Fed announces cut bond purchases “soon” and rate hike next year

  • Fed policymakers predict decline in bond purchases to end in 2022
  • Powell links withdrawal to September jobs report
  • Inflation is expected to be above Fed target for four years

WASHINGTON, Sept.22 (Reuters) – The U.S. Federal Reserve said on Wednesday it would likely start cutting its monthly bond purchases as early as November and signaled that interest rate hikes could follow faster than expected as the US central bank is turning away from the policies of accelerating pandemic crisis.

The slight hawkish trend was signaled in a new policy statement and economic projections that showed nine of the 18 Fed officials were ready to raise interest rates next year in response to inflation as the bank Central now expects it to hit 4.2% this year, more than double its inflation rate. Target rate of 2%.

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A withdrawal of the $ 120 billion in monthly central bank bond purchases could begin after the November 2-3 policy meeting as long as US job growth through September is “reasonably strong, Fed Chairman Jerome Powell said at a press conference following the central bank’s latest statement. The US non-farm payroll report for September will be released in early October, the last such report before Fed policymakers meet again in November.

“It wouldn’t take a knockout or a super strong jobs report” to start the “taper” of the bond buying program, with the process expected to be completed by the middle of next year, said Powell.

This calendar has taken on increased importance. The Fed wants its purchases of treasury bills and mortgage-backed securities to end before it starts to increase borrowing costs, and new projections have shown officials were ready for that to happen in 2022 .

The Fed now expects inflation to exceed its target for four consecutive years. Even though the overshoot is slight, at 2.2% in 2022 and 2023 and 2.1% in 2024, it has started to change their minds among policymakers who have been divided on whether the larger risk is the continuing impact of the pandemic on the economy, marked by unemployment or the threat of an explosion in inflation.

For now, the Fed still expects to be able to boost employment while controlling inflation, which it sees as the result of “transitional” forces that will ebb on their own.

Indeed, interest rate hikes are expected to continue slowly, pushing the Fed’s overnight key rate to 1% in 2023, then to 1.8% in 2024 – still seen as a loose monetary policy that will allow the unemployment rate to fall back to its previous level. – pandemic level of about 3.5%.

Policymakers have, however, lowered their expectations for economic growth this year, with gross domestic product expected to rise 5.9% from the 7.0% forecast in June, largely due to the new wave. of coronavirus cases.

The Federal Reserve Building is pictured in Washington, DC, the United States on August 22, 2018. REUTERS / Chris Wattie / File Photo

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Overall, the Fed’s statement and projections are “probably a little more hawkish than many would have expected, essentially acknowledging that if the economy continued to grow as we have seen, it would justify a decrease.” said Sam Stovall, chief investment officer. strategist for CFRA Research in New York. “You could say this is an interim cut announcement even though they lowered their GDP forecast for 2021.”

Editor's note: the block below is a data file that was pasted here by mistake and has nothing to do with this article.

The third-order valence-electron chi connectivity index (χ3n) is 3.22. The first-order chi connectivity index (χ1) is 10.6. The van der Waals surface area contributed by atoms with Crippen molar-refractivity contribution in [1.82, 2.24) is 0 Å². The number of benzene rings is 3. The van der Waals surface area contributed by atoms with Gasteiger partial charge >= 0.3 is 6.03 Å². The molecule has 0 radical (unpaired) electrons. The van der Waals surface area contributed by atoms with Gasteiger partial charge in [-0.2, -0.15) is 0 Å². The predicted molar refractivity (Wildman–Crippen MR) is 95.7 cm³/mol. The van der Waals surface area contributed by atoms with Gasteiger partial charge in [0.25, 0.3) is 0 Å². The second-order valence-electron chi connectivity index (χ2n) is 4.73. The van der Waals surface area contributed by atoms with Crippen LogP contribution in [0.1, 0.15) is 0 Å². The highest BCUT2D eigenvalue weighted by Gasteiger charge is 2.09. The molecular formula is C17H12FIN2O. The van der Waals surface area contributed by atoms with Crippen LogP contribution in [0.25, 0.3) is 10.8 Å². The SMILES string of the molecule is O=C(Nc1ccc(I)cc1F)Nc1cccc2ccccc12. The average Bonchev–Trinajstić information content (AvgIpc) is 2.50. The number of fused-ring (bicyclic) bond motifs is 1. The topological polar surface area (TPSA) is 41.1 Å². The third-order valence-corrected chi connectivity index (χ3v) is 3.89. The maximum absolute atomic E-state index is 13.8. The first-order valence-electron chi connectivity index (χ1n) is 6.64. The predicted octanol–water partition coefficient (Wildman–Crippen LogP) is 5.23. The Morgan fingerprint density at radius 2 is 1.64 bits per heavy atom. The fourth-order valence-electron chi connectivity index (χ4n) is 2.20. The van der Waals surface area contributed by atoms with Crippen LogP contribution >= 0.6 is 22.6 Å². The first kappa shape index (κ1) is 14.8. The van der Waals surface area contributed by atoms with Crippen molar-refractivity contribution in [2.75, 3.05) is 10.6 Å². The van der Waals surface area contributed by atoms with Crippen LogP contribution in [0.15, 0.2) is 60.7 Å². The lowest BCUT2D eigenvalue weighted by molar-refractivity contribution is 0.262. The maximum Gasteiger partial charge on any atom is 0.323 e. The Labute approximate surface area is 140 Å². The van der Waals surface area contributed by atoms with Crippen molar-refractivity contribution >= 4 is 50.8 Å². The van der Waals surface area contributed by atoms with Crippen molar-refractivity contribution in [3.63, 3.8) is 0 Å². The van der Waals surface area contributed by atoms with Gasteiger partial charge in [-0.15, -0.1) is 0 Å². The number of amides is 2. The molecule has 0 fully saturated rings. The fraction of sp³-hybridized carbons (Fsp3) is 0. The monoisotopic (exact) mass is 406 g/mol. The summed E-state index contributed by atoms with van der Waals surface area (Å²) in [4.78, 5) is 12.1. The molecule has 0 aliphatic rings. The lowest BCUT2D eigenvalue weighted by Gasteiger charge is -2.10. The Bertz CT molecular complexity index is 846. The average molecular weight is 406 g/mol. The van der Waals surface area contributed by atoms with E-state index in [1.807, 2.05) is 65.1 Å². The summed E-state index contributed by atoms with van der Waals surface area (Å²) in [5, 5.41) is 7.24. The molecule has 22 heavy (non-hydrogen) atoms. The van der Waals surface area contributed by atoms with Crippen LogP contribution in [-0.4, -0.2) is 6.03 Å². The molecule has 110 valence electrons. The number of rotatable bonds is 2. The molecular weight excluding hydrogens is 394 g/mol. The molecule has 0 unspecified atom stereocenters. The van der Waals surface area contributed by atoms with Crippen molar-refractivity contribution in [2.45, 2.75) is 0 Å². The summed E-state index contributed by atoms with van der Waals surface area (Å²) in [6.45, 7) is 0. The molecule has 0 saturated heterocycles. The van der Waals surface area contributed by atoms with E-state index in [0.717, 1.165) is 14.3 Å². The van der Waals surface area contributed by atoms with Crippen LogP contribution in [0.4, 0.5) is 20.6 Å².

Powell told reporters that financial conditions will remain accommodative even after the Fed halted asset purchases and stressed that the decision on the bond purchase program was separate from any action on interest rates.

The Fed on Wednesday kept its current target interest rate in a range of 0% to 0.25%.

US stocks extended their gains after the release was released before falling later in the afternoon, with the S&P 500 Index (.SPX) closing about 1% higher. Yields on the US Treasury fluctuated as the yield on the US 10-year benchmark bond declined slightly.

SLOWING RECOVERY

The Fed’s September policy statement was widely expected to signal the coming end of bond purchases it made to mitigate the economic impact of the pandemic.

Fed officials said last December that they would continue to buy bonds at the current rate until there is “further substantial progress” on the central bank’s targets for maximum employment. and inflation.

The benchmark inflation index was wiped out, Powell said on Wednesday, and the employment standard “anything but met.”

But it is in their broader economic outlook that Fed policymakers have made a less expected change.

Their inflation outlook has jumped 0.8 percentage point for 2021 and the expected year-end unemployment rate has risen from previous forecasts by policymakers in June. In turn, two officials moved ahead to 2022 on their planned timeline to slightly raise the Fed’s overnight benchmark interest rate from the current level, enough to bring the median projection to 0.3% for the next year.

The decision to lower GDP growth expectations for 2021 reflected fears the coronavirus could weigh on the economy. Growth forecast for next year has slipped from 3.3% to 3.8%, with spending simply being carried over to the months ahead, when the virus is expected to recede.

“The sectors most affected by the pandemic have improved in recent months, but the increase in COVID-19 cases has slowed their recovery,” the Fed said in its policy statement.

Reporting by Howard Schneider; Additional reporting by Jonnelle Marte and the US Finance and Markets team Breaking News Editing by Paul Simao

Our Standards: Thomson Reuters Trust Principles.

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